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Bob Reccord: Believers face choice between worry or trust

ALPHARETTA, Ga. (BP)–Asking what — not why — will bring rest to Christians in the wake of the Sept. 11 terrorist attacks on the United States, said Robert E. Reccord, president of the Southern Baptist North American Mission Board.

Christians should be asking two questions, “Lord, in the midst of this, what is it you’re trying to change in me? What is it you’re trying to teach me?” Reccord told NAMB staff members during a Sept. 24 chapel service at the agency’s Alpharetta, Ga., offices.

Reccord said believers’ faith can be strengthened in these uncertain times by claiming the promises from God’s Word in Psalm 37 of finding rest and the desires of one’s heart by trusting in the Lord.

“Could we have biological warfare?” Reccord asked rhetorically. “Absolutely. Could terrorists strike again? Without question. But you and I can either worry about that or trust in the one who controls it all.

“As you trust in God, be sure that you delight in him, that you’re spending time with him, and that you are finding your fulfillment,” Reccord counseled.

Reccord, along with several other NAMB leaders, visited the ruins Sept. 20 -21 where New York’s World Trade Center once stood. He recounted a story of how two New Yorkers got lost attempting to help transport NAMB’s head of disaster relief ministry around the city, because there were no World Trade Center towers to use as their reference point.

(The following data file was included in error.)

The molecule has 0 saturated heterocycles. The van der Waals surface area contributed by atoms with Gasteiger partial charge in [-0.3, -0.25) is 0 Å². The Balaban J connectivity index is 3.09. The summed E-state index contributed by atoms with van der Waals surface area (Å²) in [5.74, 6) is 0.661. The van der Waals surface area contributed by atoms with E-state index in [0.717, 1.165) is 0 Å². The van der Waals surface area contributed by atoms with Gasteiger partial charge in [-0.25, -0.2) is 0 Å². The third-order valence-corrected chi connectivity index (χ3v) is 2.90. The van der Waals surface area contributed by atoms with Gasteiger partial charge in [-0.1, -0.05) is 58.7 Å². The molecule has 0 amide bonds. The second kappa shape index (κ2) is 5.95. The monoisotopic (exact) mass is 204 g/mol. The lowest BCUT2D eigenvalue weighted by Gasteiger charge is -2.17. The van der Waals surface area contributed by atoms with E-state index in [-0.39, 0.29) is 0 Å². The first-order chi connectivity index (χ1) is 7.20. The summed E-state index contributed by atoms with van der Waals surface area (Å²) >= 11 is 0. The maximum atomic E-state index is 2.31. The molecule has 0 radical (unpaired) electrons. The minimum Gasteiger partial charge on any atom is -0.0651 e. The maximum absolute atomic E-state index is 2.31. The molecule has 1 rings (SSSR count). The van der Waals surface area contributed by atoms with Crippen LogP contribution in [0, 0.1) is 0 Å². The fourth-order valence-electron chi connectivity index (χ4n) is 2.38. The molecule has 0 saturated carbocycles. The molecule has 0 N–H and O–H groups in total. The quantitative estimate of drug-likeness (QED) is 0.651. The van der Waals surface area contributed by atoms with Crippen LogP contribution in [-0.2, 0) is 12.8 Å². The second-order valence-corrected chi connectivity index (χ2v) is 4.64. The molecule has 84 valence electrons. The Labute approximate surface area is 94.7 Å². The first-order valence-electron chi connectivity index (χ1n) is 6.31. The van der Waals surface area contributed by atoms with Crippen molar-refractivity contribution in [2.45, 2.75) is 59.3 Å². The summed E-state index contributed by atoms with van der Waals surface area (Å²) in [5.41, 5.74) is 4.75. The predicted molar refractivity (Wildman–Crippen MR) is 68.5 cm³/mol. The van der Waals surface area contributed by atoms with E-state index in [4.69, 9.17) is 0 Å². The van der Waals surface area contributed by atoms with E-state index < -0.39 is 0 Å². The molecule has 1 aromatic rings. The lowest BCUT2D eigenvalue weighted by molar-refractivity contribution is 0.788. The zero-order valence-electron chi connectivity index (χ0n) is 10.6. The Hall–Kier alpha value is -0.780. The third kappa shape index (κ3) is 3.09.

“Our reference point never leaves,” Reccord said. “Regardless of what may come or what may happen, the reference point of Jesus Christ stays firm and steadfast, so you don’t have to be lost when the bottom falls out.”

Mickey Caison, national coordinator for Southern Baptist Disaster Relief, was in New York City coordinating relief efforts within 24 hours of the terrorist attacks. Caison said God repeatedly turned the frustrations of setting up disaster relief units on site into opportunities for relief workers to share the gospel with New Yorkers.

For example, members of a Southern Baptist Disaster Relief unit from Kentucky helped eight people profess faith in Christ while waiting for supplies to arrive at their unit located near the Brooklyn Bridge.

“Ground zero may be six square blocks in downtown Manhattan, but the effect of this is going to reach for miles and miles,” Caison said. “The meals, the chainsaws, the shovels, all of these are doors for us to share the gospel.”

Randy Singer, NAMB’s executive vice president, recounted how he was able to help lead a woman to accept Christ as her Savior while she wept at a makeshift memorial. After praying with the 19-year-old woman who was pregnant and had AIDS, Singer was encouraged by a pastor from Omaha, Neb., who had been standing nearby praying throughout the encounter.

“There is an unbelievable brokenness in New York,” Singer said.

John Yarbrough, NAMB vice president for evangelization, said, “I’ve never been where conversation goes from hello to God so quick as it is in New York.”

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  • Lee Weeks